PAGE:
Dispatches From the Field
AAAS 2000 Annual Meeting

Dispatch
The Science and Celebrity of Baseball - Feb. 18, 2000

By Mary K. Miller

Stephen Jay Gould, current president of AAAS and a devoted baseball fan, was first at bat in this Friday morning session of the AAAS conference. The title of this talk-Breaking Mark McGwire's Record: Can Anyone Hit 71 Home Runs?

At the face of it, it seems only a matter of time for someone to better the slugger's record. After all, as humans we like the notion of patterns and progress. Why shouldn't baseball get better, within the limits of human physical performance, of course?

But as Gould points out, there's a paradox in this pattern. One of the highest achievements in batting is hitting 400. That statistic means that a batter safely hits the ball four hundred times for every one thousand at bats. Today's best hitters are around 300.

In the 1920s and 30s, seven players hit 400 or better, but since then only one slugger, Ted Williams in the 1941 season, has reached the pinnacle.

It could be argued, Gould says, that the reason batting records haven't surpassed 400 is that pitchers have gotten better. Batting averages are not separate entities, like a species. They're a measurement of batting against pitching.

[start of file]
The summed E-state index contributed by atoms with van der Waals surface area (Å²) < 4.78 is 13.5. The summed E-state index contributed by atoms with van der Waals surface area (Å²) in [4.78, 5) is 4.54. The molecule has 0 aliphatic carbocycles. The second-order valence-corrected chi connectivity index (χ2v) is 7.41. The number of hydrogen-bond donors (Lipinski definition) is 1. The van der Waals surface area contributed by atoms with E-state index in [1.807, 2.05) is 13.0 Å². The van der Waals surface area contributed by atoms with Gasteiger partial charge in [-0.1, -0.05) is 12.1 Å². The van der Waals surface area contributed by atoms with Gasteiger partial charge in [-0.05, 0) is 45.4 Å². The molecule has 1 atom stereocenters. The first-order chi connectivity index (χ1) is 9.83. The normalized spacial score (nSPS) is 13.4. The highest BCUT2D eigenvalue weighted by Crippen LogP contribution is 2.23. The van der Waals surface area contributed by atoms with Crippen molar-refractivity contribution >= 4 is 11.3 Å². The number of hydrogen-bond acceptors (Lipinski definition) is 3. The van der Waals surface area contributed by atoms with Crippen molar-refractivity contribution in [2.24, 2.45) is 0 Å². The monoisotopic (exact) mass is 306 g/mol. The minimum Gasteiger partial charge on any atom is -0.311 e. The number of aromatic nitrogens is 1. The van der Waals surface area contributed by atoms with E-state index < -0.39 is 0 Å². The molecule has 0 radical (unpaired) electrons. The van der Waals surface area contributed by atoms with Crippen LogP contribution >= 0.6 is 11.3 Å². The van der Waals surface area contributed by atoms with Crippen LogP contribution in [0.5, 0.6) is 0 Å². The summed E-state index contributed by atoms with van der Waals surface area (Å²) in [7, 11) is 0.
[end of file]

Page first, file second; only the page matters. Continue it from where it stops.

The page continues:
If pitching is getting better relative to batting, the batting average should be going down and vice versa. But the average batting average has remained 260, circumstantial evidence that batting and pitching are progressing in lock step or not at all.

Gould believes that baseball players overall have improved while the rules of baseball have remained relatively constant (with some judicious rule changes). If you would plot the batting average vs number of batters of years ago, you will get a normal distribution (a bell shaped curve) with extremes at both ends. But it's the nature of systems and people to learn to do things better over time. Therefore the extremes - caused by bad pitching and/or bad batting - tend to diminish and the tails of the curves decrease. But the average tends to remain the same.

Early in baseball's history, the average play was relatively poor but, like modern athletics, a few good players rose above the rest. It's an American tradition to believe in the valor of the great, says Gould. The truly great can tweak the odds by virtue of their will and talent.

But today's great ones aren't just genetically or physically gifted; they also put forth tremendous effort, are intelligent and obsessed. McGwire himself has made an intense commitment to the science of home run hitting. For that reason, says Gould, McGwire is unlikely to be bested anytime soon.

(For more baseball science, see The Science of Baseball)


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